A few years ago, when the CEO of the Central Ohio Transit Authority (COTA) compared maps of Columbus’ original bus system from the 1970s to the system today, he noticed something striking. “Not much had changed in the bus routes, while a lot had changed in the Columbus Ohio region,” says Josh Sikich, COTA’s transit system redesign project manager.
On May 1, Columbus will become the next U.S. city to enact an overnight bus overhaul, a la Houston, Anchorage, Jacksonville and others. Like Houston, as Columbus’ population has grown, the single, central employment district has fractured into a number of employment nodes not currently well-served by public transit. Like Anchorage, routes winding through residential neighborhoods are costing time and money without contributing much to service. (Also like both cities: Jarrett Walker and Associates consulted on the redesign.)
With the route switch-up, the number of high-frequency bus routes will double, buses will run the same schedules seven days a week, and the number of jobs within a quarter mile of a high frequency route will increase by 70 percent — all while reducing the number of buses on the road from about 360 to 314.
“We’re creating a more efficient use of our resources,” says Mike Bradley, COTA’s vice president of planning and service development.
Currently, Columbus’ seven high-frequency routes — on which buses arrive every 15 minutes or less — comprise over 40 percent of total system ridership. Over the years, COTA has bulked up service on those routes to respond to the demand, but they’re still a hub-and-spoke system, requiring riders from outlying neighborhoods to bus downtown in order to reach other outlying neighborhoods.
After the redesign, 15 routes will feature high frequency service, and several will connect outlying neighborhoods directly.
“It will be a huge improvement for a lot of people, not having to come downtown, having this backbone of 15-minutes or better service,” says Sikich. The buildout will increase the number of residents within a quarter mile of a high-frequency route by 90 percent. The number of jobs within walking distance of such a route will increase from about 155,000 to 265,000.
“If you’re a transit planner, the number one thing you can do to increase ridership is through more frequent service,” says Bradley. In the first three to four months, while riders get used to the change, COTA expects ridership to decrease, but they are hoping to see a 10 percent increase by the end of the first two years. If it works, it will reverse a three-year decline. According to the Columbus Dispatch, annual ridership dropped from 19.3 million in 2014 to 18.8 million in 2016.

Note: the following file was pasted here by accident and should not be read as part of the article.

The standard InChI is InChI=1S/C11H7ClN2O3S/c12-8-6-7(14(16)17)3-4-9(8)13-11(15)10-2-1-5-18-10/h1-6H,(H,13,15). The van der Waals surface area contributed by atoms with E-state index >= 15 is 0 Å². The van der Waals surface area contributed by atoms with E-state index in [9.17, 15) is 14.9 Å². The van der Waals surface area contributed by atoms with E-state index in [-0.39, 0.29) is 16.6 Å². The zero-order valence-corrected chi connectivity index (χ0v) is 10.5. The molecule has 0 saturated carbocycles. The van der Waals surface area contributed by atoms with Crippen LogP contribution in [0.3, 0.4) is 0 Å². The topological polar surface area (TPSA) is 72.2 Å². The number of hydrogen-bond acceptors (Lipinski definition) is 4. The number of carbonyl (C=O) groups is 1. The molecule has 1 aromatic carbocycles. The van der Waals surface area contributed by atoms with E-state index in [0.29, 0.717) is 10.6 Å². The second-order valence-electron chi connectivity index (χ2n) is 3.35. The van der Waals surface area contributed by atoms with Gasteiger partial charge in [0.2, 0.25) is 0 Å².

To speed up the adjustment period, COTA has been engaged in a public education campaign. Informational signs are going up at every stop. Starting six weeks before implementation and running until mid-May, street teams will visit all of the system’s highest ridership stops to talk to people about the changes to their routes one-on-one. Call center staff is being beefed up, and on May 1 itself, COTA staff will be a big presence on the sidewalks.
“We don’t want [riders] to fall in the habit of still going downtown and coming back out, we want them to know in some cases they can cut their trip in half,” says Sikich. The education campaign follows several years of public outreach to get input on the redesign.
Inspired by Houston, Columbus will already have installed new route signage prior to May 1, and will simply send out teams to remove fabric hoods the night of the rollout. “We looked at a bunch of systems and saw the way that pulling the bandage off all at once seemed to work for them,” says Bradley. Several COTA staff went down to Houston to watch their redesign unveiling in action, including Public and Media Relations Manager Lisa Myers.
“Some people were confused, some people are excited,” she says of the rollout. “I think you see the range of emotions, because transit can be such a personal experience for people especially if they’re transit dependent or transit reliant.”
Some residents will need to walk slightly further to reach bus stops after the redesign removes the loops buses sometimes take on residential streets. Eliminating those deviations is part of how COTA will increase coverage while reducing buses on the street. Seven-day-a-week service will also represent a major change: starting May 1, riders will be able to catch the same bus at the same time every day of the week.
With estimates that Central Ohio could grow by an additional 500,000 to 1 million people by 2050, COTA wants to be prepared with a system that leaves room to grow in the future. Myers says supporting economic growth in Polaris, Easton, Grandview Yard and other burgeoning areas is also a priority. Service expansion, which will cost roughly $9.4 million, is partially funded by a sales tax increase approved by voters in November.
Jen Kinney is a freelance writer and documentary photographer. Her work has also appeared in Philadelphia Magazine, High Country News online, and the Anchorage Press. She is currently a student of radio production at the Salt Institute of Documentary Studies. See her work at jakinney.com.